This is just something I’m slightly confused about: it this supposed to refer to all kinds of ML systems or only “blackboxy” ones?
I know neural networks are (deservedly) currently the most prominent system in DL, but I wonder if these requirements are intended to apply to “clearboxes” too (such as decisions tree), which may very well gain popularity again (due to the will to have more decipherable systems, in certain areas).

Me neither, which is why I’d rather define any other AI system as “open source software” than “open source AI”.

Not really, in this instance, although that could be one example.
Under the current draft, releasing, let’s say, an “open source AI” LLM would require much more work than releasing a proprietary LLM, in the form of writing documentation, sharing rather large files, preserving information, restricting the way you train it, etc.
For example, if you train a system interactively and you happen to bodge a bit (tweaking the process with some additional lines of code), you’d arguably have to keep track of that too, since that code contributed to the training process.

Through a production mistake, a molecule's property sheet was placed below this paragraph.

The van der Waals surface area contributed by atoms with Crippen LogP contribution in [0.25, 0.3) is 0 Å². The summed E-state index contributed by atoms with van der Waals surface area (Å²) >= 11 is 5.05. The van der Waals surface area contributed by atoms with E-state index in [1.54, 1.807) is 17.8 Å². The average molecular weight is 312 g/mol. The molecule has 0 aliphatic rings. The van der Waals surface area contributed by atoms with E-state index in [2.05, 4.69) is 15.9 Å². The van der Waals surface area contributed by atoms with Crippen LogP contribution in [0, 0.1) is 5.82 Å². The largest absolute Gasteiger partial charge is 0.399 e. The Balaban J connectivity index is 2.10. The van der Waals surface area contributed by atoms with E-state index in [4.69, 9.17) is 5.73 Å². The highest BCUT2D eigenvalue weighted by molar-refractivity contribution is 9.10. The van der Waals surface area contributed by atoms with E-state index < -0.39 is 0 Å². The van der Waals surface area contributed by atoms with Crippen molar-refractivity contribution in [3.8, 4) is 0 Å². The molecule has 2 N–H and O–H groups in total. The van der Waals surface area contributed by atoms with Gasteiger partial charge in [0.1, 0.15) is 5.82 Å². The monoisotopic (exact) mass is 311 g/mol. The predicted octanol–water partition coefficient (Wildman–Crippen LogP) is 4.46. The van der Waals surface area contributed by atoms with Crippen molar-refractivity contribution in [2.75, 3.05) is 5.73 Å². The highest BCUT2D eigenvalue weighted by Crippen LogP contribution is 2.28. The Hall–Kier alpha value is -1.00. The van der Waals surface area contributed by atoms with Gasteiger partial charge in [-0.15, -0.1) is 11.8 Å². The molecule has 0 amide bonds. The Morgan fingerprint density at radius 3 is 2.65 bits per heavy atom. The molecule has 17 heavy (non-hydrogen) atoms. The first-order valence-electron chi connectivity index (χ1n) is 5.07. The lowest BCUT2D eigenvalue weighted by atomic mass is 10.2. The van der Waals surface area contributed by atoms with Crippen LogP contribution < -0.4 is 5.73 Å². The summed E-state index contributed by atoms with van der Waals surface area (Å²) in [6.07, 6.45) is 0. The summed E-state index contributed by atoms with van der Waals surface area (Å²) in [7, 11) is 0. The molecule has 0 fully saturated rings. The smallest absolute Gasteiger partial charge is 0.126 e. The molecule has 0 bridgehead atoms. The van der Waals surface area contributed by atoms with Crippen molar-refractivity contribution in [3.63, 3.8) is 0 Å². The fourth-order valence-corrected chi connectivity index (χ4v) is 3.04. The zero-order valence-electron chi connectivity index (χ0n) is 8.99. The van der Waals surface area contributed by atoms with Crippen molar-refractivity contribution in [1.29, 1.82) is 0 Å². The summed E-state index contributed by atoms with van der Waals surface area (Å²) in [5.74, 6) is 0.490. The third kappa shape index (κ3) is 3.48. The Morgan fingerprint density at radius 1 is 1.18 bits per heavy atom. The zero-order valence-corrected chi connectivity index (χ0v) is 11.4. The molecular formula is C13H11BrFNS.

It’s also vague to the point that, personally, I’d never feel comfortable describing a deep learning model as “open source AI” under this definition.
I would, of course, not refrain from describing training and testing/inference programs (which, regardless of the model, are just code) as “open source software”, with reference to the OSD.

I see the issue now and this should go in the FAQ, too. The “classic” Open Source Definition is applied to licenses, not to the software. We’ve been working under the axiom that if a program is shipped with a license approved by the OSI then the software is considered Open Source. In the software space that’s generally understood and mostly works fine (although it’s challenged, at times.)

For machine learning systems the OSI can’t simply review licenses as the concept of the “program” in this case is not just the source/binary code. Through the co-design process of the Open Source AI Definition we learned that to use, study, share and modify a ML system one needs a complex combo of multiple components each following diverse legal regimes (not just the usual copyright+patents.) Therefore we must describe in more details what is required to grant users the agency and control expected.